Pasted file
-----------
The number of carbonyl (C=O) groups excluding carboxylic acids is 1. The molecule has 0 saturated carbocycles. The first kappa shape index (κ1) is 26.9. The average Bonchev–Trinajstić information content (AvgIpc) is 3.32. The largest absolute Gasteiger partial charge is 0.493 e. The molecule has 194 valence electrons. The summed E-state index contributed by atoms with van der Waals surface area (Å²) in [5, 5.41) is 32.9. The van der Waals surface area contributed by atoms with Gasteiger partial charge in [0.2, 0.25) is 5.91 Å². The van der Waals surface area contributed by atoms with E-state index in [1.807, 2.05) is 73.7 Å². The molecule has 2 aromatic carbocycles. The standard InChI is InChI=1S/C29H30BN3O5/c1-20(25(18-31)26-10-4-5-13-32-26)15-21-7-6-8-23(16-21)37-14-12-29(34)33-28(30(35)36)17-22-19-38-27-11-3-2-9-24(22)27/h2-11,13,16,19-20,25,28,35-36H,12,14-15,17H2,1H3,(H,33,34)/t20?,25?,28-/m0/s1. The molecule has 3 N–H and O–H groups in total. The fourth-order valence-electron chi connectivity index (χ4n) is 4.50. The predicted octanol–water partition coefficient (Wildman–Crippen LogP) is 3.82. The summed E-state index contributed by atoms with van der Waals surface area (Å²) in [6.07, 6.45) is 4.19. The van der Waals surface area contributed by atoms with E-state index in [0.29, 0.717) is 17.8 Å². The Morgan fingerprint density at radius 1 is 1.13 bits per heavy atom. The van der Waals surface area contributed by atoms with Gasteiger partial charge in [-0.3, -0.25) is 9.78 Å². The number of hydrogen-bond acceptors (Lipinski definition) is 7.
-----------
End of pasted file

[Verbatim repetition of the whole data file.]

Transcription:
The number of carbonyl (C=O) groups excluding carboxylic acids is 1. The molecule has 0 saturated carbocycles. The first kappa shape index (κ1) is 26.9. The average Bonchev–Trinajstić information content (AvgIpc) is 3.32. The largest absolute Gasteiger partial charge is 0.493 e. The molecule has 194 valence electrons. The summed E-state index contributed by atoms with van der Waals surface area (Å²) in [5, 5.41) is 32.9. The van der Waals surface area contributed by atoms with Gasteiger partial charge in [0.2, 0.25) is 5.91 Å². The van der Waals surface area contributed by atoms with E-state index in [1.807, 2.05) is 73.7 Å². The molecule has 2 aromatic carbocycles. The standard InChI is InChI=1S/C29H30BN3O5/c1-20(25(18-31)26-10-4-5-13-32-26)15-21-7-6-8-23(16-21)37-14-12-29(34)33-28(30(35)36)17-22-19-38-27-11-3-2-9-24(22)27/h2-11,13,16,19-20,25,28,35-36H,12,14-15,17H2,1H3,(H,33,34)/t20?,25?,28-/m0/s1. The molecule has 3 N–H and O–H groups in total. The fourth-order valence-electron chi connectivity index (χ4n) is 4.50. The predicted octanol–water partition coefficient (Wildman–Crippen LogP) is 3.82. The summed E-state index contributed by atoms with van der Waals surface area (Å²) in [6.07, 6.45) is 4.19. The van der Waals surface area contributed by atoms with E-state index in [0.29, 0.717) is 17.8 Å². The Morgan fingerprint density at radius 1 is 1.13 bits per heavy atom. The van der Waals surface area contributed by atoms with Gasteiger partial charge in [-0.3, -0.25) is 9.78 Å². The number of hydrogen-bond acceptors (Lipinski definition) is 7.